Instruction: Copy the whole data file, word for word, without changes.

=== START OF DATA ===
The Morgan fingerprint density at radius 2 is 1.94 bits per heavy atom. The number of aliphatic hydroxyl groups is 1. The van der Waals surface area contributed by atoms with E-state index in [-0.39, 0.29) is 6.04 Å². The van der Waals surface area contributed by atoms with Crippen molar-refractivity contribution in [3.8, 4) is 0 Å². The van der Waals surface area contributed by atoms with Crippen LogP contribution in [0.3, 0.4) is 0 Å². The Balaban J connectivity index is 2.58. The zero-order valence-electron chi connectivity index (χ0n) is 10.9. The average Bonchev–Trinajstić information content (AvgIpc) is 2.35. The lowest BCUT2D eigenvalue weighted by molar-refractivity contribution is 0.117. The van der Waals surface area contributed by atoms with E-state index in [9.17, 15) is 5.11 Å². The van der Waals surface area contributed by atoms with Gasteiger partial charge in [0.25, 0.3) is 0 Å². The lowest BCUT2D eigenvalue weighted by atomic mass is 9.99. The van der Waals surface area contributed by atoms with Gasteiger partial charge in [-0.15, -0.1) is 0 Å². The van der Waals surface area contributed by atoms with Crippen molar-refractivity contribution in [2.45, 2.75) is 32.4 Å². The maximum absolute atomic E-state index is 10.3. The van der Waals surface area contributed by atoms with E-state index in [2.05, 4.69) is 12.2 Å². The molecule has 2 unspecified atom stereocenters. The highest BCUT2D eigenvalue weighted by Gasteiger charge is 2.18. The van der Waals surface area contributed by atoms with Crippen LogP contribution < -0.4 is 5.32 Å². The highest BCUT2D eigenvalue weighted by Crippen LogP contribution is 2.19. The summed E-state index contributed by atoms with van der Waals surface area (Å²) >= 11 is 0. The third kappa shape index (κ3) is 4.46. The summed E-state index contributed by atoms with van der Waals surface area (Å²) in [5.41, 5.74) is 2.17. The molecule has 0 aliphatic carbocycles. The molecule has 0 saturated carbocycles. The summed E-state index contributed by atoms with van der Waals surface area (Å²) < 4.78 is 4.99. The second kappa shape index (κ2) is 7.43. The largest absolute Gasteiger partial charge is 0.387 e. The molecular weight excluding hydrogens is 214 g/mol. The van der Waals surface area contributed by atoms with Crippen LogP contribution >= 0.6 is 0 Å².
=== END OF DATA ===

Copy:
The Morgan fingerprint density at radius 2 is 1.94 bits per heavy atom. The number of aliphatic hydroxyl groups is 1. The van der Waals surface area contributed by atoms with E-state index in [-0.39, 0.29) is 6.04 Å². The van der Waals surface area contributed by atoms with Crippen molar-refractivity contribution in [3.8, 4) is 0 Å². The van der Waals surface area contributed by atoms with Crippen LogP contribution in [0.3, 0.4) is 0 Å². The Balaban J connectivity index is 2.58. The zero-order valence-electron chi connectivity index (χ0n) is 10.9. The average Bonchev–Trinajstić information content (AvgIpc) is 2.35. The lowest BCUT2D eigenvalue weighted by molar-refractivity contribution is 0.117. The van der Waals surface area contributed by atoms with E-state index in [9.17, 15) is 5.11 Å². The van der Waals surface area contributed by atoms with Gasteiger partial charge in [0.25, 0.3) is 0 Å². The lowest BCUT2D eigenvalue weighted by atomic mass is 9.99. The van der Waals surface area contributed by atoms with Gasteiger partial charge in [-0.15, -0.1) is 0 Å². The van der Waals surface area contributed by atoms with Crippen molar-refractivity contribution in [2.45, 2.75) is 32.4 Å². The maximum absolute atomic E-state index is 10.3. The van der Waals surface area contributed by atoms with E-state index in [2.05, 4.69) is 12.2 Å². The molecule has 2 unspecified atom stereocenters. The highest BCUT2D eigenvalue weighted by Gasteiger charge is 2.18. The van der Waals surface area contributed by atoms with Crippen LogP contribution < -0.4 is 5.32 Å². The highest BCUT2D eigenvalue weighted by Crippen LogP contribution is 2.19. The summed E-state index contributed by atoms with van der Waals surface area (Å²) >= 11 is 0. The third kappa shape index (κ3) is 4.46. The summed E-state index contributed by atoms with van der Waals surface area (Å²) in [5.41, 5.74) is 2.17. The molecule has 0 aliphatic carbocycles. The molecule has 0 saturated carbocycles. The summed E-state index contributed by atoms with van der Waals surface area (Å²) < 4.78 is 4.99. The second kappa shape index (κ2) is 7.43. The largest absolute Gasteiger partial charge is 0.387 e. The molecular weight excluding hydrogens is 214 g/mol. The van der Waals surface area contributed by atoms with Crippen LogP contribution >= 0.6 is 0 Å².